I have been enjoying reading the very interesting blogs posted by so many wonderful "BraveHeartWomen",but haven't been
blogging for awhile myself.
I just read a story of a "BraveHeartWoman",that I want to share with you.I has inspired me and I hope it will do the same for you.
See picture of Nancy above.
" Enjoying Simple Pleasures"
August 13, 2009
Taking a Hike to the “Rest of my Life”
When I was asked to write a weekly blog about senior health on Everyday Health, I was pretty excited, and thought “not bad for an old lady.” Then reality set in as I realized what this meant. Not only would this be a commitment of time, but I wondered how I would be able to present fresh and interesting material each week. I had the stories that were important to me, and there were things I wanted to say, but didn’t know how to get started, and if I would be interesting.
I decided that I would just start at the beginning of another journey I had taken. That journey started with a thru-hike of the Appalachian Trail (AT) and it changed my life. I was 63-years-old at the time, had three grown children (one still at home), a job I liked, and a toxic marriage. To this day, I don’t know where the idea of taking a hike of this magnitude came from. The Appalachian Trail is over 2,000 miles long. It wasn’t something I had always wanted to do. I wasn’t particularly fit, nor particularly courageous. Maybe it was basic survival; I must have known I had to do something.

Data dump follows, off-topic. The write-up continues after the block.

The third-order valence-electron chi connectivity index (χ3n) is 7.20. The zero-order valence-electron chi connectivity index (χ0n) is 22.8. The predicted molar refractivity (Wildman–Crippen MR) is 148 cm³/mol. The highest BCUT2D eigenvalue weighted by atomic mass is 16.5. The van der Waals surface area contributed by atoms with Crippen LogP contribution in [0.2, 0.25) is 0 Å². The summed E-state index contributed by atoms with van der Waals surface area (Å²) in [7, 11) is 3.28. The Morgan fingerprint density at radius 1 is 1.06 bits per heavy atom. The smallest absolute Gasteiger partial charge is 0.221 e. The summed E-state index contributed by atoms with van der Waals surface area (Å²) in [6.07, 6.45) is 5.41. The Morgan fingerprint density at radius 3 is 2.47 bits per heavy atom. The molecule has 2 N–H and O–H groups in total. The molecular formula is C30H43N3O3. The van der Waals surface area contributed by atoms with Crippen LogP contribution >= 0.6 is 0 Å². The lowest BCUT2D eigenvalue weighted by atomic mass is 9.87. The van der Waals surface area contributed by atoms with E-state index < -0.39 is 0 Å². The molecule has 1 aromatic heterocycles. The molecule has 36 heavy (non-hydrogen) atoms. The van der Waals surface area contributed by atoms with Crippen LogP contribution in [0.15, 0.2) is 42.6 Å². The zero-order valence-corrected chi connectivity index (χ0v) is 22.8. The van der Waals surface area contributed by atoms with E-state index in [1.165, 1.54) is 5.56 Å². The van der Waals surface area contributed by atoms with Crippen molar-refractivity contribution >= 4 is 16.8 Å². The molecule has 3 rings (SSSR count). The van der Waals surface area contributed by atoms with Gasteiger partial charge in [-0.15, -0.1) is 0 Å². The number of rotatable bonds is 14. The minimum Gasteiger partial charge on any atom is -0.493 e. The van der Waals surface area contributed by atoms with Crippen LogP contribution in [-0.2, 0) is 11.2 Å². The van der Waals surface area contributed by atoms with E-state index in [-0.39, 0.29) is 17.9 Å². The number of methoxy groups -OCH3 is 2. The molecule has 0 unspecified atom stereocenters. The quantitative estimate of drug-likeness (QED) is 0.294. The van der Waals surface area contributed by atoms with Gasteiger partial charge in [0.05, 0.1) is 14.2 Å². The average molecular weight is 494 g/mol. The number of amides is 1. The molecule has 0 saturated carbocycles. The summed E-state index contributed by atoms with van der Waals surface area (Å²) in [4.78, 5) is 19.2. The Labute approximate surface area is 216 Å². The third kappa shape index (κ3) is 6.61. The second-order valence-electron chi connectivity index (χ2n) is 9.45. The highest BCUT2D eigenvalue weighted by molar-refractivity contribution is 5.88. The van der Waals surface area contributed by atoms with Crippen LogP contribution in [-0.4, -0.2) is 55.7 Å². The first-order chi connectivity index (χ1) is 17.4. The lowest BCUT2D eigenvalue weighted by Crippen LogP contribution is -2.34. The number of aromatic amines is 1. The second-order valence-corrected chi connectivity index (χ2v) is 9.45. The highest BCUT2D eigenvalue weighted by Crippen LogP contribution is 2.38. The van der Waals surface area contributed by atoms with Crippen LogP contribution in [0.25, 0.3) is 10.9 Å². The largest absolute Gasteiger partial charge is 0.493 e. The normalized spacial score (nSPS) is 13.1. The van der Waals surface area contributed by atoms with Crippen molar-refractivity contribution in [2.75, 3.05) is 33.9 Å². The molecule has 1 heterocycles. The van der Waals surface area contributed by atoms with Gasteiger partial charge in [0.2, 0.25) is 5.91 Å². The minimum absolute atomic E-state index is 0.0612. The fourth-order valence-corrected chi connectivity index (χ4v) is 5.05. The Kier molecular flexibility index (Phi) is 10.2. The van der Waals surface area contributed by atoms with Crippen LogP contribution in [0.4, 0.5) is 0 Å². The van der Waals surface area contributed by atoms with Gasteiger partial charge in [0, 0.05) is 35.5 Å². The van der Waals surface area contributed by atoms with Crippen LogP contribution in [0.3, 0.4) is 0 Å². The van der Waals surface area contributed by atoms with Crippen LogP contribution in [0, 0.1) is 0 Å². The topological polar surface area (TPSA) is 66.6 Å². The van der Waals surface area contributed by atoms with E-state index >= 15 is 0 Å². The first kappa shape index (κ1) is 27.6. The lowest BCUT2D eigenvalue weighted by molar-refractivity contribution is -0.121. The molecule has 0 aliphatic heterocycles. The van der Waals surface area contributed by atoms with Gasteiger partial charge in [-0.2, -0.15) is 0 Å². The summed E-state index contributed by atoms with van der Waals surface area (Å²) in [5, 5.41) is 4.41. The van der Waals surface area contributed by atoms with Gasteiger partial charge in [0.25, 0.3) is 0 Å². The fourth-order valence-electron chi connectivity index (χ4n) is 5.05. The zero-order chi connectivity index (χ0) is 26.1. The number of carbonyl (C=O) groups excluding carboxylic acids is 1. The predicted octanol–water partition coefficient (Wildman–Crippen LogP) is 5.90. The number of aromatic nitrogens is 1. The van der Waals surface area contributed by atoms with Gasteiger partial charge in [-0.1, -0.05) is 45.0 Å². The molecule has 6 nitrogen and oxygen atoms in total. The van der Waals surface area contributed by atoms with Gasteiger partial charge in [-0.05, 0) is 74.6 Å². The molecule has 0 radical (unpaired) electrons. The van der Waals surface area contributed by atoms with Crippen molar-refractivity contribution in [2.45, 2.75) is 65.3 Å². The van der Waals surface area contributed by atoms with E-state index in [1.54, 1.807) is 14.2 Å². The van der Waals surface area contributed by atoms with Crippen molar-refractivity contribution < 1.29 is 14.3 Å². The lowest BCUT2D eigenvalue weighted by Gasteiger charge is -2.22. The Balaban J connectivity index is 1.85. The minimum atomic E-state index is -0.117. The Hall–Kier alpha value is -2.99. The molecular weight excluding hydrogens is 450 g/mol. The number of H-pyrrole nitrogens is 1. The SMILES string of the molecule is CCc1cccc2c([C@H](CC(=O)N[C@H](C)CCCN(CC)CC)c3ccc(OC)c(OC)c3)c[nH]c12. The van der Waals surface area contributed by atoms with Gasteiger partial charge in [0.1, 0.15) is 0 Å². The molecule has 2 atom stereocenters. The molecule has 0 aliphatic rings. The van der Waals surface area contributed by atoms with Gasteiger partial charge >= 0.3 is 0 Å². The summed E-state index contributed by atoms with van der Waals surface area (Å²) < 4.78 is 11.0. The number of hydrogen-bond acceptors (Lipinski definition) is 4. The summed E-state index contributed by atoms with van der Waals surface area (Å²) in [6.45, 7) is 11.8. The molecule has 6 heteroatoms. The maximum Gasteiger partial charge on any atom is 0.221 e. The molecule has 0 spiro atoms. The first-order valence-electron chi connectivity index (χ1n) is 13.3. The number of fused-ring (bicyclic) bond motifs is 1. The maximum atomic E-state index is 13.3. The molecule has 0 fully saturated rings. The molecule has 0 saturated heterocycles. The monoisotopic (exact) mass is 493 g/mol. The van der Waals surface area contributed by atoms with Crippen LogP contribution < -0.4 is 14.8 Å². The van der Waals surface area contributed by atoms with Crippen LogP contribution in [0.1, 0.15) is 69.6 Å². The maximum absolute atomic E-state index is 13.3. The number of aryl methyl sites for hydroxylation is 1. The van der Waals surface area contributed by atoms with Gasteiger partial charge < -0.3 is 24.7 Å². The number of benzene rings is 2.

I discovered that just taking a stand, deciding to do something, gave me strength. I had not actually decided to end my 27 year marriage at that time, but the average time to complete the hike would take approximately six months. The plan was that I would return and life would go on as usual. As I think back on that moment, I realize I would have gone no matter what. I had to.
There was a lot of planning to be done for a hike of that length, but for me, the hardest part was behind me. Now I could devote time to selecting the equipment I would need, and figuring out the logistics. There is much information on how to prepare, both hard copy and on the web. On March 14, 1999, I flew to Atlanta, was met by a woman I discovered on an Appalachian Trail Web site, and was actually starting off the next day.
There are different kinds of fear. The fear involved in just taking off into the unknown like this is certainly one kind. I hadn’t broken all ties in my life though. I had a leave of absence from my job, so I would still be able to support myself, and one of my sons was going to hike the first three weeks with me. And as for the marriage? I wasn’t thinking of that.
As I write this, I have a memory of a friend I want to share. I met Maria, a talented amateur poet, shortly after I had returned home from the trail, and was living on my own. Maria was very interested in my story. I did not realize how much until I got a call from her one cold night, saying she had just found the courage to take her own hike. Her hike took her across town and away from an abusive boyfriend. She told me she may not have been able to hike on the trail, but she could take the steps she did. Indeed there are many ways to be “healthy.”
Onward and upward,
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